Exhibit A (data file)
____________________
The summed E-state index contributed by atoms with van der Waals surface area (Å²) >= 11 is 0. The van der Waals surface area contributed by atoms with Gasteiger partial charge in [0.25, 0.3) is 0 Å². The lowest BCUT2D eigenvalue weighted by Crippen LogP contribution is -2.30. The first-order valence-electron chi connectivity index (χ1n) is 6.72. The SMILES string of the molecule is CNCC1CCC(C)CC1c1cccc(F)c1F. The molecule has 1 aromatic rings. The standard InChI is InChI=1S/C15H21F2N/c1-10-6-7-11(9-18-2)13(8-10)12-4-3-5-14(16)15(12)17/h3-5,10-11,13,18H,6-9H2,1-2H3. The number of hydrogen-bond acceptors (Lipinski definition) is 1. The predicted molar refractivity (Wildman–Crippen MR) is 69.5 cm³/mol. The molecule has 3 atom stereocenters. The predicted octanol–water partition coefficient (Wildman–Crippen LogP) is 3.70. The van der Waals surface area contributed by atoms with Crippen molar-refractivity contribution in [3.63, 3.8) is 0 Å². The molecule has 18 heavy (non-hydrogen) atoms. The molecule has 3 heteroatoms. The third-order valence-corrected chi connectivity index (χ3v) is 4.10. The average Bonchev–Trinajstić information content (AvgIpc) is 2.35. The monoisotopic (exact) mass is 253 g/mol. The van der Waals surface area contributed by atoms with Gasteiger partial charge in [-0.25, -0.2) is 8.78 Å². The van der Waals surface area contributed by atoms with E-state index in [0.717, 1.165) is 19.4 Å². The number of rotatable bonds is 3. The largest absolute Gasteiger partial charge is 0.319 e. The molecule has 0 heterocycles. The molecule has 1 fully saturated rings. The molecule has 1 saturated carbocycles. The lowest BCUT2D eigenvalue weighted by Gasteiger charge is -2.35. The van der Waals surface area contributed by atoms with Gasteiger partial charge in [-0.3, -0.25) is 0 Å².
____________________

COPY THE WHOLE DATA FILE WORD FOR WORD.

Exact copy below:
The summed E-state index contributed by atoms with van der Waals surface area (Å²) >= 11 is 0. The van der Waals surface area contributed by atoms with Gasteiger partial charge in [0.25, 0.3) is 0 Å². The lowest BCUT2D eigenvalue weighted by Crippen LogP contribution is -2.30. The first-order valence-electron chi connectivity index (χ1n) is 6.72. The SMILES string of the molecule is CNCC1CCC(C)CC1c1cccc(F)c1F. The molecule has 1 aromatic rings. The standard InChI is InChI=1S/C15H21F2N/c1-10-6-7-11(9-18-2)13(8-10)12-4-3-5-14(16)15(12)17/h3-5,10-11,13,18H,6-9H2,1-2H3. The number of hydrogen-bond acceptors (Lipinski definition) is 1. The predicted molar refractivity (Wildman–Crippen MR) is 69.5 cm³/mol. The molecule has 3 atom stereocenters. The predicted octanol–water partition coefficient (Wildman–Crippen LogP) is 3.70. The van der Waals surface area contributed by atoms with Crippen molar-refractivity contribution in [3.63, 3.8) is 0 Å². The molecule has 18 heavy (non-hydrogen) atoms. The molecule has 3 heteroatoms. The third-order valence-corrected chi connectivity index (χ3v) is 4.10. The average Bonchev–Trinajstić information content (AvgIpc) is 2.35. The monoisotopic (exact) mass is 253 g/mol. The van der Waals surface area contributed by atoms with Gasteiger partial charge in [-0.25, -0.2) is 8.78 Å². The van der Waals surface area contributed by atoms with E-state index in [0.717, 1.165) is 19.4 Å². The number of rotatable bonds is 3. The largest absolute Gasteiger partial charge is 0.319 e. The molecule has 0 heterocycles. The molecule has 1 fully saturated rings. The molecule has 1 saturated carbocycles. The lowest BCUT2D eigenvalue weighted by Gasteiger charge is -2.35. The van der Waals surface area contributed by atoms with Gasteiger partial charge in [-0.3, -0.25) is 0 Å².